This morning I heard about the English government’s plans to scrap GCSE. It would, according to them, be replaced with an English version of the Baccalaureate (E-Bac). Apparently its purpose is to raise the academic standards of England, which everyone acknowledges have been dropping for decades.

(What follows is just my opinion. Remember, I’m in my mid 20s so I did GCSEs & A-levels)

There will be no real difference. All it amounts to is changing the name. It won’t result in any raising of standards because it will still completely fail to address the reasons for the poor standards. These reasons include but aren’t limited to:

 

  • Primary & secondary schools are boring. There was once a time when children had all kinds of extracurricular activities, like kayaking and martial arts. I’d have loved to do something like that! Now extracurricular activities are rare, and they still do much of the same things they’d do in school. This gives the impression that school is never-ending and you never get a rest from it. 
  • No freedom. Children are made to do subjects with no explanation of why they’re important (no, the “it’s to teach them necessary workplace skills” line doesn’t cut it for most), and leaves us with no real desire to succeed. If, for example, a 10yo girl wants to become a TV director and schools don’t teach that (which they don’t), what’s she to do? Just shut up and put up with a subject that holds no importance to her, and she may actively dislike. 
  • The media, more now than ever before, discourages children from academic pursuits. How many educational TV shows exist nowadays? And think about this – why should anyone want to spend 7 years in secondary school learning science & a further 7 years in uni doing medicine to become a doctor when David Beckham & Olly Murs*, for example, can just get on TV & get untold millions? Millions of pounds and fans, that is. 

*Or Pamela Anderson

Then there’s the fact that the media portrays yobs, gangstas, chavs and the rest as normal decent people. If children are made to believe parties are more enjoyable than algebra, it’ll take some work to convince them otherwise. And no-one is doing that work. 

    • Many teachers themselves don’t care about students. Of course this doesn’t apply to all teachers, maybe not even most, but enough to warrant mention. Teaching is just a job, for most it’s nothing to get passionate about. There are too few teachers willing to try to make the lessons fun, partially because some teachers actually don’t know that much about &/or dislike the subjects they teach (wtf?) and partially because some of them are just lazy. Some actively dislike the children, calling them idiots, failures, etc. and get away with it. 

The Inbetweeners‘ Mr Kennedy. He has an active dislike of most of his students, and if you think he’s kidding he assures you he is not

  • The goal of education. Children know the only reason for school nowadays is to learn skills to enter the workplace. Even if it did that well (which it doesn’t), why should children – who aren’t old enough to work – care about the workplace? Most of them don’t even know what they want to do when they are old enough to work, and the phenomenon of young adults going through life with no ambition or certainty of what to do is infamous. On top of that, the concept of making us “able to compete in the global market” is bantered around a lot, but why should the global market or the economy matter to us? What fulfillment can we get out of it? That’s conveniently left unanswered.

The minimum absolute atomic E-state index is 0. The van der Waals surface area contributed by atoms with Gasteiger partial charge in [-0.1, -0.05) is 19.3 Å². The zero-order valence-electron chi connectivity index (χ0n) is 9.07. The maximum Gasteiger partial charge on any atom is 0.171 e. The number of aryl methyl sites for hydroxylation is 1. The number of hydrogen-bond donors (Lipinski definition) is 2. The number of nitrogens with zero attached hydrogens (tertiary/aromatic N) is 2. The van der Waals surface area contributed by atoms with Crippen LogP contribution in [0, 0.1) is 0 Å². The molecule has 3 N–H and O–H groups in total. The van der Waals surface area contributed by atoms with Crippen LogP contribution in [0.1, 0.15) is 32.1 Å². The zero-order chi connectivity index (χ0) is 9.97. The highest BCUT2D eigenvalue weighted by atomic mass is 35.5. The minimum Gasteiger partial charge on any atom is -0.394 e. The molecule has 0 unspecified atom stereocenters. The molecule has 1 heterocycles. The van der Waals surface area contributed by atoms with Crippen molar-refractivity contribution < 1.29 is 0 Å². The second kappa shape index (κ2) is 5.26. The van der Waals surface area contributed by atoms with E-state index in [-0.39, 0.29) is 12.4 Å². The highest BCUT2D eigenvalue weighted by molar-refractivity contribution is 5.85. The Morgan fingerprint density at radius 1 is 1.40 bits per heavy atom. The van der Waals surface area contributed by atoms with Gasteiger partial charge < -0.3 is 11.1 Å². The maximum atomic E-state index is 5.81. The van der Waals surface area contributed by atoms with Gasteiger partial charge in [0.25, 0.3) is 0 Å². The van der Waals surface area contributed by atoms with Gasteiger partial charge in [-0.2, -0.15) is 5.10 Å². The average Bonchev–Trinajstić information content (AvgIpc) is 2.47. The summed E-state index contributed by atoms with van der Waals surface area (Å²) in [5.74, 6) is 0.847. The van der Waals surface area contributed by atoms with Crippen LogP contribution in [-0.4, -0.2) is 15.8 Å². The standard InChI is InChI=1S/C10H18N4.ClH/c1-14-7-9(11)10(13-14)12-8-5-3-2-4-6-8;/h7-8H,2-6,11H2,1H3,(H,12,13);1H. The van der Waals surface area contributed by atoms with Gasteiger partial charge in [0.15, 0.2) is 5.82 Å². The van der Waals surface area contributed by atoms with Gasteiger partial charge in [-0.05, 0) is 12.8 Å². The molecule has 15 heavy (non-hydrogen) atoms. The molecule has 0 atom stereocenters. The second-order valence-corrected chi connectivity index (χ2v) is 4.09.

• The structure of the system. The fact that we have a difference in standards between public and private schools says it all. Private schools are paid for and thus guaranteed to give children good academic standing. Public schools, not so much. On top of that, GCSE grades are useless for the workplace. Even A-levels and uni degrees have lost much of their value. So what’s the point of school & uni? 
  • Parents’ failures. England has too pervasive a culture of people sleeping around, getting pregnant & not knowing how to raise the offspring, which often means they don’t see it as their responsibility to educate them. Education starts in the home but too many don’t understand that; they think that’s the schools’ & government’s job. Even for those parents who mean well, the cost of living has gone up so much that even with mum and dad working full-time they struggle to pay the bills which leaves them with precious little time & energy to teach their children anything valuable. Then there’s the booze-bingeing, drinking for the sake of getting drunk, which has been part of English culture for centuries. Despite the known medical effects of alcohol, it’s still seen as good fun for teens to get “smashed”, so drunk they don’t even know their way home let alone what 2 x 0 equals. 

Hooray for booze!!!

  • Ignorance of how to cater to children’s individual needs. It’s rather well documented now that all people have 3 main ways of learning: visual (seeing), auditory (hearing) & kinaesthetic (touching/ feeling/ moving). Most people predominate in one style, usually visual but even so everyone relies on all 3 to some extent. No school in England trains teachers how to cater for all 3 types, only visual & auditory. This means some kids are left unable to “get a feel” for the subjects (if you tend to use phrases like this, it’s a good clue you’re probably kinaesthetic). 

For these reasons, and probably more, I don’t see how changing the GCSE for the E-Bac will make any difference to English children’s academic achievements. If anyone has opinions on this topic I invite discussion. 

quirky actor, script & story writer and poet spreading insights, old and new, from unconventional sources